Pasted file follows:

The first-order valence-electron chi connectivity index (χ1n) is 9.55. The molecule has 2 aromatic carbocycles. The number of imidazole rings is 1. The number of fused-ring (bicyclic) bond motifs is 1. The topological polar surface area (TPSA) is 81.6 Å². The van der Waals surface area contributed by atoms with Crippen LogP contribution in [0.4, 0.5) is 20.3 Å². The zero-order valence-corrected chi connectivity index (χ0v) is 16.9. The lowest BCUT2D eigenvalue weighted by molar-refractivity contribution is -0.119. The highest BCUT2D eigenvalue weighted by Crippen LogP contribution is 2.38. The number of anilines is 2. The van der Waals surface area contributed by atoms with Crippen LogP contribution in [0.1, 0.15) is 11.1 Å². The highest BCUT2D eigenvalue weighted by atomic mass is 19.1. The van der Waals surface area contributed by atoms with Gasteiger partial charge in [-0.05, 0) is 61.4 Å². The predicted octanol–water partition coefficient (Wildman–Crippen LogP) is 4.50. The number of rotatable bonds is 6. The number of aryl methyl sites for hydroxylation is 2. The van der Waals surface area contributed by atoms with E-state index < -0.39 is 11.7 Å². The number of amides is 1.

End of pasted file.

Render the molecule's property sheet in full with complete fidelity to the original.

The first-order valence-electron chi connectivity index (χ1n) is 9.55. The molecule has 2 aromatic carbocycles. The number of imidazole rings is 1. The number of fused-ring (bicyclic) bond motifs is 1. The topological polar surface area (TPSA) is 81.6 Å². The van der Waals surface area contributed by atoms with Crippen LogP contribution in [0.4, 0.5) is 20.3 Å². The zero-order valence-corrected chi connectivity index (χ0v) is 16.9. The lowest BCUT2D eigenvalue weighted by molar-refractivity contribution is -0.119. The highest BCUT2D eigenvalue weighted by Crippen LogP contribution is 2.38. The number of anilines is 2. The van der Waals surface area contributed by atoms with Crippen LogP contribution in [0.1, 0.15) is 11.1 Å². The highest BCUT2D eigenvalue weighted by atomic mass is 19.1. The van der Waals surface area contributed by atoms with Gasteiger partial charge in [-0.05, 0) is 61.4 Å². The predicted octanol–water partition coefficient (Wildman–Crippen LogP) is 4.50. The number of rotatable bonds is 6. The number of aryl methyl sites for hydroxylation is 2. The van der Waals surface area contributed by atoms with E-state index < -0.39 is 11.7 Å². The number of amides is 1.